How to write your first article

Posted by Maddie Hall on 11/4/19 1:02 PM

In How to, Journalist

We know the feeling - you’ve been tasked with writing an article for your paper, outlet or publication and  you need to know where to start. Whether you're a new journalist, blogger, marketer or content creator, Grafiti is here to help!

Help Me Cat GIF

To write an article, let's boil it down to five steps:

  1. Find your topic
  2. Do the research
  3. Create your nut graf
  4. The writing part
  5. Edit

Find your topic

What’s happening in the world around you and how is it affecting your community? A good rule of thumb is that many national stories can be localized. How is the national policy on _____ going to affect people in your area?

Check out the meeting and programming calendars from your city’s website and find relevant committee meetings you can attend. At these committee meetings you’ll learn what issues your city is facing and you’ll be able to meet informed and outgoing citizens that can become some of the best sources you’ll get. Also don’t forget to attend your city council meetings!

Join your neighborhood apps like Nextdoor where neighbors freely talk about their issues and what needs to be done in the city. These unfiltered posts are great for story ideas and with Nextdoor you’re able to jump around and look at different neighborhoods and learn what’s plaguing them.

Do the Research

The beginning of every story involves a mind-numbing amount of work: primary and secondary research. Primary research is when you collect the data yourself. An example of this is interviewing a source. Secondary research is information that’s already been compiled and published by someone else. Without a healthy combination of both primary and secondary research your story will be lacking, so don’t skimp on this step!

Finding sources and data used to feel like an arduous and impossible task, but no more! Google’s new Dataset Search makes finding the data you need easy. If you’re a member of IRE, or Investigative Reporters and Editors, you can get access to a plethora of well maintained databases.


If you’re looking for infographics or charts you should check out Grafiti, a new search engine for charts, graphs and data. The site manually reviews every source presented (over 1,500 & counting) with new sources being added daily. Each chart links back to its original source so you can easily find the context and data behind it which is incredibly useful for finding the context behind each.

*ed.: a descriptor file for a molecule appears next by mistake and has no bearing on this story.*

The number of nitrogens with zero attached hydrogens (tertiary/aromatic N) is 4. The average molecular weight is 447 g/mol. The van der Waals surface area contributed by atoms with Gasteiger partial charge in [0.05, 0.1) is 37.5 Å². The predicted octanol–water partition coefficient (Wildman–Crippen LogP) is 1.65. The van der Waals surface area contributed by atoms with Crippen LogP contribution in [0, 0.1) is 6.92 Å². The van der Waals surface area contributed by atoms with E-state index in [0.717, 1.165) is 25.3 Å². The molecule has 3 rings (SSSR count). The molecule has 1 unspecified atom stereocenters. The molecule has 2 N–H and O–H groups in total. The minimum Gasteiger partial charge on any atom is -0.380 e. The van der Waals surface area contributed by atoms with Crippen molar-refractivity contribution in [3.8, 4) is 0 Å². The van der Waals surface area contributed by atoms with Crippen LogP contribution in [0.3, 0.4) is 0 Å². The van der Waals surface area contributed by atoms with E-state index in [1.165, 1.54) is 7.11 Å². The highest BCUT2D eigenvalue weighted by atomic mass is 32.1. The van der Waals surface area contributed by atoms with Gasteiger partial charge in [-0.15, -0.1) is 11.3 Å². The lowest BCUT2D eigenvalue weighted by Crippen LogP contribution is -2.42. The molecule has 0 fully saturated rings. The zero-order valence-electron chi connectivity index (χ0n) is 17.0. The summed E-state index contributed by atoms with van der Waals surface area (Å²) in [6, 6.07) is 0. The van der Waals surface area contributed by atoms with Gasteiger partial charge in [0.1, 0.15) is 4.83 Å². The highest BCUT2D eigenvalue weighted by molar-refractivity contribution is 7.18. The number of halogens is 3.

grafiti search results for public schools


To organize the charts you’ve found you can create a folder, or “Collection” as it’s called on the site, where you can store your favorite findings and share them with others. You can also make your collection private for personal use only, something that is really useful when you’re collecting research.

If you make your own charts and assets for your story you can upload them to Grafiti for others to find and get inspired by in the future!

Find your ‘nut graf’

In journalism every article contains a ‘nut graf’ or "nut graph" which boils down the essentials of the article into one sentence or small paragraph. Essentially, the nut graf explains why the reader should care and what the story is articulating in a broader sense. Think of it as the journalism equivalent to a thesis sentence.

Technically, this is considered part of actually writing the article but creating your nut graf first will save you time and effort when you write the rest of the piece.

The writing part

So you’ve made it. You have the brunt of your research done and you’re ready to write the story. If you’re having trouble with the structure, draw out on a piece of paper a quick outline of the main points you want to make. Seeing it visually in front of your eyes is very useful because it allows you to see your ideas in physical space and see how the ideas will flow together.


It’s not over once you’ve written the piece, in fact the real work is just beginning. There’s a reason that writers have editors who will not hold back: it’s difficult sometimes to find the flaws in the work you’ve put hours and hours into an article.

Read your work out loud! When you hear the article you can find mistakes and awkward phrases that would not be found otherwise. And don't forget the basics like running spelling and grammar checks!

Send to your editor or publish and you’re done!

If you have an editor, send it for their review with time to spare. Incorporating feedback is an important step in expanding your skills. The writing process is a long and arduous one, but once your piece is published, there’s no better feeling in the world. Until you get your next assignment :) 

If you have any questions, feel free to send me an email at and I'd be happy to help you!